By Alisa Anwar
Recent Government plans have prompted universities to consider offering ‘fast-track’ degrees whereby students complete their undergraduate study in two years, rather than the conventional three or four. The reasoning behind the proposal is to save students money.
The lofty sum of £9,000, which is regrettably due to increase, is not considered to be value for money, given that most degree courses are typically allocated around six months of holidays and have inadequate contact hours. A shorter and more intensive two-year course, at the price of £13,000 a year, would be considered a greater worth. Additionally, students will not be required to pay for food, housing and other living expenses for an additional year.
It is also stressed that the smaller time-frame would not equate to a decline in quality. Students would be expected to work more intensely, and receive more teaching time. Yet, will the ‘fast-track’ degree really live up to the vision proposed by University Minister Jo Johnson? Although the exact tuition fees are still disputed, the current figure would mean that over the two years students are still required to pay £26,000, only £1,000 short of what we currently pay for three.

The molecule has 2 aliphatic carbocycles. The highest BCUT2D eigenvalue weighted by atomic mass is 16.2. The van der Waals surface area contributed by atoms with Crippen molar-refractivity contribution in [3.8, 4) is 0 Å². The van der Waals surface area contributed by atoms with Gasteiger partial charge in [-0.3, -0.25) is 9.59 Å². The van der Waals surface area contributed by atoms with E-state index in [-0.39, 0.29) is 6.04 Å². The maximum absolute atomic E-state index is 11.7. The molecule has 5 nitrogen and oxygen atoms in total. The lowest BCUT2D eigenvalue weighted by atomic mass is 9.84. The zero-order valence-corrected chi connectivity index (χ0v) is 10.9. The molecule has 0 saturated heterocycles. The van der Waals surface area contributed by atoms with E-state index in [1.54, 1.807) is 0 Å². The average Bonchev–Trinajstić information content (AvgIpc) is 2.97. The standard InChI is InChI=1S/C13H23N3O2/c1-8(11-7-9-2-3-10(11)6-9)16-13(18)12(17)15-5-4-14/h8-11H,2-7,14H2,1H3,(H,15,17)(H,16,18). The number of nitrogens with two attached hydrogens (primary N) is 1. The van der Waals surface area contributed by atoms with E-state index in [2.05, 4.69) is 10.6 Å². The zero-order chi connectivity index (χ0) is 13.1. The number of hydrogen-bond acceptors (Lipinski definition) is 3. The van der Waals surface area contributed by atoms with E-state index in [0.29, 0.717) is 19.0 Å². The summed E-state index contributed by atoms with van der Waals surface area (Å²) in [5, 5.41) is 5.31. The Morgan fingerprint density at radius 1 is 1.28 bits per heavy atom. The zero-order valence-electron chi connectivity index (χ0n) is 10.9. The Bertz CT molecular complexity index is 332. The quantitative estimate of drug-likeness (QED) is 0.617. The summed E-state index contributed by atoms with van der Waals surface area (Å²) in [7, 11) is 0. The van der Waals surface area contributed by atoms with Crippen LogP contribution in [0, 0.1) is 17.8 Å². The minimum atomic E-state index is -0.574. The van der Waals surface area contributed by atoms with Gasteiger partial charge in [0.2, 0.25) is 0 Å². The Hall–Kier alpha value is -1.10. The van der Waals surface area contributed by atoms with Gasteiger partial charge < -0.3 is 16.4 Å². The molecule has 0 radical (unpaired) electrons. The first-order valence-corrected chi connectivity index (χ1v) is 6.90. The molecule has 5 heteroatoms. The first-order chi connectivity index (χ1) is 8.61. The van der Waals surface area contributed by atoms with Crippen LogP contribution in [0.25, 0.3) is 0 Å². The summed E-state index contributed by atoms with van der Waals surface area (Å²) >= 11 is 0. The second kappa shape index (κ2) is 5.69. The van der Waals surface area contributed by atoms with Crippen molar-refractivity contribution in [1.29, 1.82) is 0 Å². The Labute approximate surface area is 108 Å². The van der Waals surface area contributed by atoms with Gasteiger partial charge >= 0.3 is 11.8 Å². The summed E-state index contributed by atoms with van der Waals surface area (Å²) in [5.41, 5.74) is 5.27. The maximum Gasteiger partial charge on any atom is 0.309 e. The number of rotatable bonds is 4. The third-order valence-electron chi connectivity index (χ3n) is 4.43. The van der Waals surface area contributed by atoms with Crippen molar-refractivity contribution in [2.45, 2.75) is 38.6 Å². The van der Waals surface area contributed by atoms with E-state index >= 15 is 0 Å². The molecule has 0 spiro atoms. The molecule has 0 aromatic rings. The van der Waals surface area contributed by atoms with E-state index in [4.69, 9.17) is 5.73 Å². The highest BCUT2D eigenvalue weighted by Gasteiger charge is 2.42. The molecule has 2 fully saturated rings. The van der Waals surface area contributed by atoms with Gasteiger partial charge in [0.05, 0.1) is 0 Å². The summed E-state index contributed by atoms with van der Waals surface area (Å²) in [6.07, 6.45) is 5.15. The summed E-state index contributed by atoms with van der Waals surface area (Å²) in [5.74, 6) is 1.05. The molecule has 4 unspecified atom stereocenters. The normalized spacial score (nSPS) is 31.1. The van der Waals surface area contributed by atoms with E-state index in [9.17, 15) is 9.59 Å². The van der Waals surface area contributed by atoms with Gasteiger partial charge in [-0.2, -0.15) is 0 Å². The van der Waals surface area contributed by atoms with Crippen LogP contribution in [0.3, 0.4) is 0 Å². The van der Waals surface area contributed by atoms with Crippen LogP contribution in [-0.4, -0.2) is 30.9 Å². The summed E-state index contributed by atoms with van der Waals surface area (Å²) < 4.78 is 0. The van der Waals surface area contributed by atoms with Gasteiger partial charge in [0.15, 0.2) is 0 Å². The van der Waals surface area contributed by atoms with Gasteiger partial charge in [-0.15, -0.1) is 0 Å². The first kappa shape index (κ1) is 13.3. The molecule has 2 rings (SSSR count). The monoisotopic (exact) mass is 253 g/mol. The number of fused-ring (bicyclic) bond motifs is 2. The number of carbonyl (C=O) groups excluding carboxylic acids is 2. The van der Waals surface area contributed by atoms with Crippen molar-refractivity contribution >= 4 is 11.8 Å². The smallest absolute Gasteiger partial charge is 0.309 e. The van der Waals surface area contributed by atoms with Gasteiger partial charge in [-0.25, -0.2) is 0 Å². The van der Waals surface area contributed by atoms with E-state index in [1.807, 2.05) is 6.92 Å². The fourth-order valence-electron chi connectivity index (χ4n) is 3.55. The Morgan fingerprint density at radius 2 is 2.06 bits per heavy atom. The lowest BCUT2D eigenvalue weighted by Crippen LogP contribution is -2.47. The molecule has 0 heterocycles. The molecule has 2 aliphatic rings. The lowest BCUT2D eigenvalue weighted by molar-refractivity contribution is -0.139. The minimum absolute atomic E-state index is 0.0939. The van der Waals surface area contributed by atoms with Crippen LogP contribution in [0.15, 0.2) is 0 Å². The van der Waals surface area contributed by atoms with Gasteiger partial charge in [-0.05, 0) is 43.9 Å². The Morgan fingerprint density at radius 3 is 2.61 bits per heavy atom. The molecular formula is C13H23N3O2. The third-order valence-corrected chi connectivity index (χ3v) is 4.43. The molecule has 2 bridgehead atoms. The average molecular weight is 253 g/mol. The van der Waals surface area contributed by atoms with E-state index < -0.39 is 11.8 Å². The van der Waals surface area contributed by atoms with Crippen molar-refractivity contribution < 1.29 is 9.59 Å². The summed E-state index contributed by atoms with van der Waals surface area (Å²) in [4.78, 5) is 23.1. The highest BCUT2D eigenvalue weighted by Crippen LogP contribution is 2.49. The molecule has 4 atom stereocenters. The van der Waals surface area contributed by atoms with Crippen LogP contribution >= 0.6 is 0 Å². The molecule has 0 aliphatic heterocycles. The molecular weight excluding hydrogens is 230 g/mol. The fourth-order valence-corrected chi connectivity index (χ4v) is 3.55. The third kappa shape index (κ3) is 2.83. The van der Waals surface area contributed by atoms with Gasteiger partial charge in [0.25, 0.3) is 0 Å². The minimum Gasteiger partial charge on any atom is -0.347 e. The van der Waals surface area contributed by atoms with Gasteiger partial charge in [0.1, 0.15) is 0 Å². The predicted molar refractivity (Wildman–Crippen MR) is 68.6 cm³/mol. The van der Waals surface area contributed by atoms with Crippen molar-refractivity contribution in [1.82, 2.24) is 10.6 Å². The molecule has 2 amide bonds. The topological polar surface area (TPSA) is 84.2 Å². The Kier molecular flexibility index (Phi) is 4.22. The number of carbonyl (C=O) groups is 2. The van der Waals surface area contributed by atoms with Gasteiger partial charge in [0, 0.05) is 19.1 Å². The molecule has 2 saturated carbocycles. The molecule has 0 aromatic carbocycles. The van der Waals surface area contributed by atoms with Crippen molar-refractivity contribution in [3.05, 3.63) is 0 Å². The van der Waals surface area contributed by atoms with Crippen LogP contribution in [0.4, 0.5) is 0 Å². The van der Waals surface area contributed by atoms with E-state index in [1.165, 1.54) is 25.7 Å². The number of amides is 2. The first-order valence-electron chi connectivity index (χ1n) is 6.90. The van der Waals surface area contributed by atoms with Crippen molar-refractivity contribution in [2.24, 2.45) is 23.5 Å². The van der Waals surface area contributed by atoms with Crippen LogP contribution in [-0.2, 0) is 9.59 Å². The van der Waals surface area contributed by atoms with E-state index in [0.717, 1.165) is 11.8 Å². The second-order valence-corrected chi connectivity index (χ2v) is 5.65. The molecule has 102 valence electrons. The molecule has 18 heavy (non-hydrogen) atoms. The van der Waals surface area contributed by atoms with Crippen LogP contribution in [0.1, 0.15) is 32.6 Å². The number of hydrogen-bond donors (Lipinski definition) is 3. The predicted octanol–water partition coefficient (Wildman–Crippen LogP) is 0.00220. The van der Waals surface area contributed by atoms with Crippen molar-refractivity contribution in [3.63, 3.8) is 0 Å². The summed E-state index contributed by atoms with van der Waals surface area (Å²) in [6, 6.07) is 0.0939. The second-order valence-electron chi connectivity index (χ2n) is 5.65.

Many also question whether this will lead to a class divide within universities. There are concerns at the shocking ratio between private and state-school amongst some institutions, and it is felt that this new ‘fast-track’ model would increase the class polarisation. Furthermore, is university only just centred on pure academic study? In a world that advocates the necessity to have ‘all-rounded’ students, it is thought that this proposal will hinder the overall ‘undergraduate experience.’
University, is about learning life skills, delving into innumerable societies, whilst also having the time to mature academically; features that many believe would probably be neglected under the ‘fast-track degree.’
Image by John Loo via Flickr.